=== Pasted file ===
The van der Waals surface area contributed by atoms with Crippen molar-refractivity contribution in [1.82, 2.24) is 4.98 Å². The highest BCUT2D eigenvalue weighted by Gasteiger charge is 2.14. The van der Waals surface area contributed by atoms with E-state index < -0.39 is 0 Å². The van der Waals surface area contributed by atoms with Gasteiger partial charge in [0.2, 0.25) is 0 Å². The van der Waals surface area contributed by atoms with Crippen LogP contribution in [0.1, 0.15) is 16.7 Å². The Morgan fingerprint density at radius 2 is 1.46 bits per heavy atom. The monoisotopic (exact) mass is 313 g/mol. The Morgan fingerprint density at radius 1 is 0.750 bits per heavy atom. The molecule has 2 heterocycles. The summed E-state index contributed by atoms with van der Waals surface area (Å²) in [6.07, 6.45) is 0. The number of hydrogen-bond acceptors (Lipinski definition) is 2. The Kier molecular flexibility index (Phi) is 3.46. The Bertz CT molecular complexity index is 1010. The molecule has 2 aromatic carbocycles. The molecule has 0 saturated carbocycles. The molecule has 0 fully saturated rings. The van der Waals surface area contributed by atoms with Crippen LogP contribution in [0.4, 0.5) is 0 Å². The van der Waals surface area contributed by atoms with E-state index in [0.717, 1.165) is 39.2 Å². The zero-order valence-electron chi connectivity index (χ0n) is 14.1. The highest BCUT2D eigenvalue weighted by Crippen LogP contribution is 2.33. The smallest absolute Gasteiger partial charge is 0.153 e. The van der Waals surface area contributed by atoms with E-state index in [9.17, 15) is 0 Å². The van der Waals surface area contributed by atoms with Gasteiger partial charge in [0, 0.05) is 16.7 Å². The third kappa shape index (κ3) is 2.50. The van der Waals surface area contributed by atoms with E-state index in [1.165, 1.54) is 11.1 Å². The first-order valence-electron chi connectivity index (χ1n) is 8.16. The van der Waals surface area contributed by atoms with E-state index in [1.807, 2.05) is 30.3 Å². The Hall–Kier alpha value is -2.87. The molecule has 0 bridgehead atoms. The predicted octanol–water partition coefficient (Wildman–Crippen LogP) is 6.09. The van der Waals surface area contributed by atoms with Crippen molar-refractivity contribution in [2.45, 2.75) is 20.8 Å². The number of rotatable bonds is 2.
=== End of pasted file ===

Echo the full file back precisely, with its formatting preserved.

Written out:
The van der Waals surface area contributed by atoms with Crippen molar-refractivity contribution in [1.82, 2.24) is 4.98 Å². The highest BCUT2D eigenvalue weighted by Gasteiger charge is 2.14. The van der Waals surface area contributed by atoms with E-state index < -0.39 is 0 Å². The van der Waals surface area contributed by atoms with Gasteiger partial charge in [0.2, 0.25) is 0 Å². The van der Waals surface area contributed by atoms with Crippen LogP contribution in [0.1, 0.15) is 16.7 Å². The Morgan fingerprint density at radius 2 is 1.46 bits per heavy atom. The monoisotopic (exact) mass is 313 g/mol. The Morgan fingerprint density at radius 1 is 0.750 bits per heavy atom. The molecule has 2 heterocycles. The summed E-state index contributed by atoms with van der Waals surface area (Å²) in [6.07, 6.45) is 0. The number of hydrogen-bond acceptors (Lipinski definition) is 2. The Kier molecular flexibility index (Phi) is 3.46. The Bertz CT molecular complexity index is 1010. The molecule has 2 aromatic carbocycles. The molecule has 0 saturated carbocycles. The molecule has 0 fully saturated rings. The van der Waals surface area contributed by atoms with Crippen LogP contribution in [0.4, 0.5) is 0 Å². The van der Waals surface area contributed by atoms with E-state index in [0.717, 1.165) is 39.2 Å². The zero-order valence-electron chi connectivity index (χ0n) is 14.1. The highest BCUT2D eigenvalue weighted by Crippen LogP contribution is 2.33. The smallest absolute Gasteiger partial charge is 0.153 e. The van der Waals surface area contributed by atoms with E-state index in [9.17, 15) is 0 Å². The van der Waals surface area contributed by atoms with Gasteiger partial charge in [0, 0.05) is 16.7 Å². The third kappa shape index (κ3) is 2.50. The van der Waals surface area contributed by atoms with E-state index in [1.165, 1.54) is 11.1 Å². The first-order valence-electron chi connectivity index (χ1n) is 8.16. The van der Waals surface area contributed by atoms with E-state index in [1.807, 2.05) is 30.3 Å². The Hall–Kier alpha value is -2.87. The molecule has 0 bridgehead atoms. The predicted octanol–water partition coefficient (Wildman–Crippen LogP) is 6.09. The van der Waals surface area contributed by atoms with Crippen molar-refractivity contribution in [2.45, 2.75) is 20.8 Å². The number of rotatable bonds is 2.